We use 100% outside air to cool the data center. No internal air conditioning…. System brings in cold air from outside, forces it down into server area, hot air collected and comes up and out. Dump it outside. During wintertime, use the air to heat the office as well.
1. 480 volt electrical distribution system providing 277 volts directly to each server.
2. Localized uninterruptible power supply each serving six racks of servers.
3. Ductless evaporative cooling system.
Amir Michael is coming on stage.
Chassis, removed everything extra. Made it slightly taller. Let us use taller heat sinks. More efficient. Larger fans. More efficient. Not only less air, but less energy. Data center technicians who swap hard drives in and out, fixing motherboards, fixing CPUs. Everything comes together almost no tools. Snaps and spring-loaded plungers instead.
Threw a party for engineers: chicken wings, beer and servers. Taking lots of notes about how people interacted. People practiced on motherboard. Did this with Quanta, our partner in Taiwan. Efficiency on motherboard reaches 94.5%. All comes together and we put it in our rack.
Three columns of servers, 90 in total. Deploying is much faster. Built panels in back and punched shelves. Show how easy it is to pull it out.
Battery pack. In event of power failure, discharge battery into servers, enough to keep going. Easy to maintain as traditional. Lots of sensors, all report back health of batteries.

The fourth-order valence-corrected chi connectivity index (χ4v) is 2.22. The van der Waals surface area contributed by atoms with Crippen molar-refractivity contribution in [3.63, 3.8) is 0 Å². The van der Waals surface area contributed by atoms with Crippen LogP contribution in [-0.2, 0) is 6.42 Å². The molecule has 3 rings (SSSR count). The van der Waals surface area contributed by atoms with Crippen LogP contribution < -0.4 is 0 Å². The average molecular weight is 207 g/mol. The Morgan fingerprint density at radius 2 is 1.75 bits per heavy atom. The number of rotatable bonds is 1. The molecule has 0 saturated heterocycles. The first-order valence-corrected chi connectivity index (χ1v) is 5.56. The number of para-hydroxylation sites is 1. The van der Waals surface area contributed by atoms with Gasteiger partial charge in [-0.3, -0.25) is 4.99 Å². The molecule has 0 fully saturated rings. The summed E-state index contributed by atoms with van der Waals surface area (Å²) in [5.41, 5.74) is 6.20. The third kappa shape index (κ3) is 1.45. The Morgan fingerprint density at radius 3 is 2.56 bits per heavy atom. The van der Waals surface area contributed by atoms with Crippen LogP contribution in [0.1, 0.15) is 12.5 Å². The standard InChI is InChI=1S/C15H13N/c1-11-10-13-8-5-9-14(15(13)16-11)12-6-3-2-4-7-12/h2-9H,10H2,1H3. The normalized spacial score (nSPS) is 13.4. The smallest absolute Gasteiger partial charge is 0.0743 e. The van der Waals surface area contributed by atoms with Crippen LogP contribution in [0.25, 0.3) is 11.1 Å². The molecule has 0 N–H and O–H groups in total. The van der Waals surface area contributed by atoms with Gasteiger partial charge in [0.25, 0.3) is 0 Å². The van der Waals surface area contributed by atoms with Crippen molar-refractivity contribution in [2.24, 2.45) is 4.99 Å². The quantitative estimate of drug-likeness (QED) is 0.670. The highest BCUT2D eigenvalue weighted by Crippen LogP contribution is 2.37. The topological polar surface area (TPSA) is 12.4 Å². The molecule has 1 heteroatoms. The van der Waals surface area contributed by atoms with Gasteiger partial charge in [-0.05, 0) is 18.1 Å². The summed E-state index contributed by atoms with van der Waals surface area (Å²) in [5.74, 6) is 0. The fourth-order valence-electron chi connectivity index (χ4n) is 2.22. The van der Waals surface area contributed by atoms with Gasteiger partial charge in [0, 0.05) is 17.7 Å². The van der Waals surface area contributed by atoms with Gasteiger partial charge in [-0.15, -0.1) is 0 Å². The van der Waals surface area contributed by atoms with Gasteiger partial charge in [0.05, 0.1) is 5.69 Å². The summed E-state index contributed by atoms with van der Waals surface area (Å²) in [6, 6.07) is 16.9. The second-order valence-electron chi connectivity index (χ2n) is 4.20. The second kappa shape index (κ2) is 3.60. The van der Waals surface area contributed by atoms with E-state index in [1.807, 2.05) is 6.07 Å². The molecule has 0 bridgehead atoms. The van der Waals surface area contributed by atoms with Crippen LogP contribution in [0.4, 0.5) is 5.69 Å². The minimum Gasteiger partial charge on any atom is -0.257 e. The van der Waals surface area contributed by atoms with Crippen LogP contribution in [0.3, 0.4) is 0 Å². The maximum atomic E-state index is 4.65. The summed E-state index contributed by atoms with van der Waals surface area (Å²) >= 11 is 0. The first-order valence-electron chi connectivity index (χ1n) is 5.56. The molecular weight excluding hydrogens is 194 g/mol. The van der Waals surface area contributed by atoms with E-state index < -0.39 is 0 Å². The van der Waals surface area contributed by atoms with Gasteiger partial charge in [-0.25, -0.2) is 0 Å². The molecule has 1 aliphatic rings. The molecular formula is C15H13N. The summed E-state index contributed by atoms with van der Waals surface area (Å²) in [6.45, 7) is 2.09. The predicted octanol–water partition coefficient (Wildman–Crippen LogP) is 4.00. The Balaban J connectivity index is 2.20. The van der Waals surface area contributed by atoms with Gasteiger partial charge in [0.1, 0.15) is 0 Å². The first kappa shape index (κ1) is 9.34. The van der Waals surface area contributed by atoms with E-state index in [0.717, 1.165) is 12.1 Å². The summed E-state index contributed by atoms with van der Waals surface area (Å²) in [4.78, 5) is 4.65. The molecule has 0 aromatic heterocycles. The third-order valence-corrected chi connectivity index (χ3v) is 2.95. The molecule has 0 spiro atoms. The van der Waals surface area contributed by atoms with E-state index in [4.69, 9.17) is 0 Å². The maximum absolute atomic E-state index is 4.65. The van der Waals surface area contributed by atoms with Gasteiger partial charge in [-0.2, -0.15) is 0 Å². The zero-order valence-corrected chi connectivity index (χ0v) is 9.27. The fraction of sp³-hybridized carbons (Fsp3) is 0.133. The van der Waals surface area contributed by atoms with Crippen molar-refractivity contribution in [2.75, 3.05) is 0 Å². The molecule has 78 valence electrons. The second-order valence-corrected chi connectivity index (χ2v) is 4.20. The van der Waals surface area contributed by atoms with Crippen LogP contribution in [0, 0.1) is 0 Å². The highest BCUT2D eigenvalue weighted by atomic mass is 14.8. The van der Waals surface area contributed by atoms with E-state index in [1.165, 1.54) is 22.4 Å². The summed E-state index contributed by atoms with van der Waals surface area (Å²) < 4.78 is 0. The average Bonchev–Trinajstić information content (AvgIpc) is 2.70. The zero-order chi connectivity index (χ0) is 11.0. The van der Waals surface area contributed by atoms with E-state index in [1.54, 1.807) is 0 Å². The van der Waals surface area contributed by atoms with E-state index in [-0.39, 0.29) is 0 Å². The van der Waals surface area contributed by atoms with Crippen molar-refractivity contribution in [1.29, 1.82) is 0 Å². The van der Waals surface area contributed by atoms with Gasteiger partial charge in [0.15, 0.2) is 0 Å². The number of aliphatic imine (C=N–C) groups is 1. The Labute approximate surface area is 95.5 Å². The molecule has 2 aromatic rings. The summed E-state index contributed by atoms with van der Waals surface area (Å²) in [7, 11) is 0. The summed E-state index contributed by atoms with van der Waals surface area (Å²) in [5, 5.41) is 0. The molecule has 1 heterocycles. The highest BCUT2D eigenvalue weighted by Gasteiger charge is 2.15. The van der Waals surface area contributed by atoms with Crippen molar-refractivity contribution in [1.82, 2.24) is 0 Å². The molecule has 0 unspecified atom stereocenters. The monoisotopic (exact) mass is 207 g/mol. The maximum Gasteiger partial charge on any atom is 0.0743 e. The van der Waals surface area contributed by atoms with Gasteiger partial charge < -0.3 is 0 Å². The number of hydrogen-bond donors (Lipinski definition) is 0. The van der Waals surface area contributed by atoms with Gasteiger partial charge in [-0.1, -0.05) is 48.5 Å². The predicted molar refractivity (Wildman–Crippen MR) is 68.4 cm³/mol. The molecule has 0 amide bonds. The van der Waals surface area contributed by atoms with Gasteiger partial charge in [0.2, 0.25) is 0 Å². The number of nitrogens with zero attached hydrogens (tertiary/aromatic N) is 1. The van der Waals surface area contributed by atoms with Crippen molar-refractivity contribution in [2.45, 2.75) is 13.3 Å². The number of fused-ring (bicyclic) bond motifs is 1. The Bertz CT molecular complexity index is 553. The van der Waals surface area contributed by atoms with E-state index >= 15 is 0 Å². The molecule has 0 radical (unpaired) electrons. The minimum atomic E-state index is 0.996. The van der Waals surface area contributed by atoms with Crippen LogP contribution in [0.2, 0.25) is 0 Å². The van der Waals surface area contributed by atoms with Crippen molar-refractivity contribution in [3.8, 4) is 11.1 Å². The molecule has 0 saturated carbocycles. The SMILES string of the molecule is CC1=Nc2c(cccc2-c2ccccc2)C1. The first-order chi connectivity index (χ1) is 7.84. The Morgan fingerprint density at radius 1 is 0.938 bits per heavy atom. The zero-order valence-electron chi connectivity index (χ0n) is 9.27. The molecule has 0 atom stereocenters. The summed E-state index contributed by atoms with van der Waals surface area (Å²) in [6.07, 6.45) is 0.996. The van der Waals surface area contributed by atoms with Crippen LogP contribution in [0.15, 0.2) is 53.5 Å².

Got to doing the design. Power it all in blue light. Quanta said blue would cost 7 cents. Green would only be 2 cents. But went with blue.
Shows a short video about it.
Heiliger is back up. Introduces Om Malik from GigaOm, who will be moderating panel of peers about it.
Allen: What this means to people like you, larger context in industry. At Zynga, we’re in the business of play, play should be fun. Behind making it occur for 250 million people, we need a lot of infrastructure behind that. We deploy private data centers, we use private cloud as well. One of the world’s largest. Intrigued about using Open Compute Cloud as part of that. We’re definitely considering using.
Om: Graham, can you talk to about cost savings?
Graham: Rackspace will reach $140 million in revenue this year, add servers all the team. Servers should be service.
Om: How much does typical data center cost?
Graham: Rule of thumb is 1 megawatt equals $1 millin in power costs per year.
Om: In terms of you guys, will you be actual user?
Graham: Yes, we will. We’ve been developing our own IP but we’ll be flushing some of that to go with an open standard. Rackspace has believed in open source from the beginning.
Om: Michael, people don’t really give much attention to people in the government. But spends many millions a year.
Michael: First, thank Mark and company for engaging the public sector. I work in a unique environment. Federal agency CIO, plus work in Department of Energy. Work around energy efficiency, grid systems. Also work on federal data center consolidation initiative. Very ambitious undertaking. We’re developing some of our own and working with industry to bring efficiencies into play. New design in Open Compute Project needs to be factored in. I’m here working on tech transfer
Om: Looking at doing data centers with this tech?
Michael: Yes, in combination with other tech.
Om: Forrest, how does this impact Dell’s business going forward? We’ve been partnered with Facebook for the past 3 years. Creating open standard, part of our DNA. Really repudiating proprietary approach. Open standards foster innovation, creates community of folks that can innovate together. Give opportunity for companies throughout ecosystem to innovate and add value.